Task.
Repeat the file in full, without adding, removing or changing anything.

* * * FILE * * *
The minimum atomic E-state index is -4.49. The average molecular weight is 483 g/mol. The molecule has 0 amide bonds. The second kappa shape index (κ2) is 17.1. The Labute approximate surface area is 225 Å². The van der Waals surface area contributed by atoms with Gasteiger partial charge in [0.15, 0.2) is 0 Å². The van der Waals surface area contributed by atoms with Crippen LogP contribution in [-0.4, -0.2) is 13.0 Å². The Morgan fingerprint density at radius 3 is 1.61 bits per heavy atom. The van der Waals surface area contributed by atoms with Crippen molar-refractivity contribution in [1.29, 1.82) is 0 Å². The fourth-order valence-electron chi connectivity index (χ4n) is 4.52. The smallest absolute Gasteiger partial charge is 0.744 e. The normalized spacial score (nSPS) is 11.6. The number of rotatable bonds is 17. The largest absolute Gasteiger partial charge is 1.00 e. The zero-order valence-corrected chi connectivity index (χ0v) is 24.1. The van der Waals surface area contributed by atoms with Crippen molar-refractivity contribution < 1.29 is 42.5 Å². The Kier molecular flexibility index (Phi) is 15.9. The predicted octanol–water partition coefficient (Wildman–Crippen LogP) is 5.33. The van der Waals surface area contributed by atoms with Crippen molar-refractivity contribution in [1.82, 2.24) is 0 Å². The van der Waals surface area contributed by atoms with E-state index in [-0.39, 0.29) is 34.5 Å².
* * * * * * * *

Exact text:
The minimum atomic E-state index is -4.49. The average molecular weight is 483 g/mol. The molecule has 0 amide bonds. The second kappa shape index (κ2) is 17.1. The Labute approximate surface area is 225 Å². The van der Waals surface area contributed by atoms with Gasteiger partial charge in [0.15, 0.2) is 0 Å². The van der Waals surface area contributed by atoms with Crippen LogP contribution in [-0.4, -0.2) is 13.0 Å². The Morgan fingerprint density at radius 3 is 1.61 bits per heavy atom. The van der Waals surface area contributed by atoms with Crippen molar-refractivity contribution in [1.29, 1.82) is 0 Å². The fourth-order valence-electron chi connectivity index (χ4n) is 4.52. The smallest absolute Gasteiger partial charge is 0.744 e. The normalized spacial score (nSPS) is 11.6. The number of rotatable bonds is 17. The largest absolute Gasteiger partial charge is 1.00 e. The zero-order valence-corrected chi connectivity index (χ0v) is 24.1. The van der Waals surface area contributed by atoms with Crippen molar-refractivity contribution < 1.29 is 42.5 Å². The Kier molecular flexibility index (Phi) is 15.9. The predicted octanol–water partition coefficient (Wildman–Crippen LogP) is 5.33. The van der Waals surface area contributed by atoms with Crippen molar-refractivity contribution in [1.82, 2.24) is 0 Å². The van der Waals surface area contributed by atoms with E-state index in [-0.39, 0.29) is 34.5 Å².